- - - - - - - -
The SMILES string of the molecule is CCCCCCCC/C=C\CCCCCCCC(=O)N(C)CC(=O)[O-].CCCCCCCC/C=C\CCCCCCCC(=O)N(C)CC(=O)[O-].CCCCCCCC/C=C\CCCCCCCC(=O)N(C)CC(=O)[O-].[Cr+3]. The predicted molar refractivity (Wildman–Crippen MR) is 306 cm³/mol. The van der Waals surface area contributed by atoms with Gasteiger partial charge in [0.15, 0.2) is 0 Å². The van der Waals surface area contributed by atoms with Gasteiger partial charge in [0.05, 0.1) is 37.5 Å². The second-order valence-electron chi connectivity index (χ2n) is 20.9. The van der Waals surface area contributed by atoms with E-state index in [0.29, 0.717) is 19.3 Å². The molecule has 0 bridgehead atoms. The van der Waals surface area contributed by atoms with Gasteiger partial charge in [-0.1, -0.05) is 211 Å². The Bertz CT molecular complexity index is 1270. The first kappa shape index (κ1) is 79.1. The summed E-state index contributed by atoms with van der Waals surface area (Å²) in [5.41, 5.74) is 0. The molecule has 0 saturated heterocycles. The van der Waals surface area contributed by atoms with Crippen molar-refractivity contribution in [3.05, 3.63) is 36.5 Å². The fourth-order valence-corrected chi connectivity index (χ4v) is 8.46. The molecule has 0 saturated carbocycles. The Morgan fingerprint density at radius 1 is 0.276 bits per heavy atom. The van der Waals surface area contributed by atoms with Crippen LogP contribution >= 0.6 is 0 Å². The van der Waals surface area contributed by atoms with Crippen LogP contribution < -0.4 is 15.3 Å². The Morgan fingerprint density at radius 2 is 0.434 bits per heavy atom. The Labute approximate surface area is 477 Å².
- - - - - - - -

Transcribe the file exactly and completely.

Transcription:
The SMILES string of the molecule is CCCCCCCC/C=C\CCCCCCCC(=O)N(C)CC(=O)[O-].CCCCCCCC/C=C\CCCCCCCC(=O)N(C)CC(=O)[O-].CCCCCCCC/C=C\CCCCCCCC(=O)N(C)CC(=O)[O-].[Cr+3]. The predicted molar refractivity (Wildman–Crippen MR) is 306 cm³/mol. The van der Waals surface area contributed by atoms with Gasteiger partial charge in [0.15, 0.2) is 0 Å². The van der Waals surface area contributed by atoms with Gasteiger partial charge in [0.05, 0.1) is 37.5 Å². The second-order valence-electron chi connectivity index (χ2n) is 20.9. The van der Waals surface area contributed by atoms with E-state index in [0.29, 0.717) is 19.3 Å². The molecule has 0 bridgehead atoms. The van der Waals surface area contributed by atoms with Gasteiger partial charge in [-0.1, -0.05) is 211 Å². The Bertz CT molecular complexity index is 1270. The first kappa shape index (κ1) is 79.1. The summed E-state index contributed by atoms with van der Waals surface area (Å²) in [5.41, 5.74) is 0. The molecule has 0 saturated heterocycles. The van der Waals surface area contributed by atoms with Crippen molar-refractivity contribution in [3.05, 3.63) is 36.5 Å². The fourth-order valence-corrected chi connectivity index (χ4v) is 8.46. The molecule has 0 saturated carbocycles. The Morgan fingerprint density at radius 1 is 0.276 bits per heavy atom. The van der Waals surface area contributed by atoms with Crippen LogP contribution >= 0.6 is 0 Å². The van der Waals surface area contributed by atoms with Crippen LogP contribution < -0.4 is 15.3 Å². The Morgan fingerprint density at radius 2 is 0.434 bits per heavy atom. The Labute approximate surface area is 477 Å².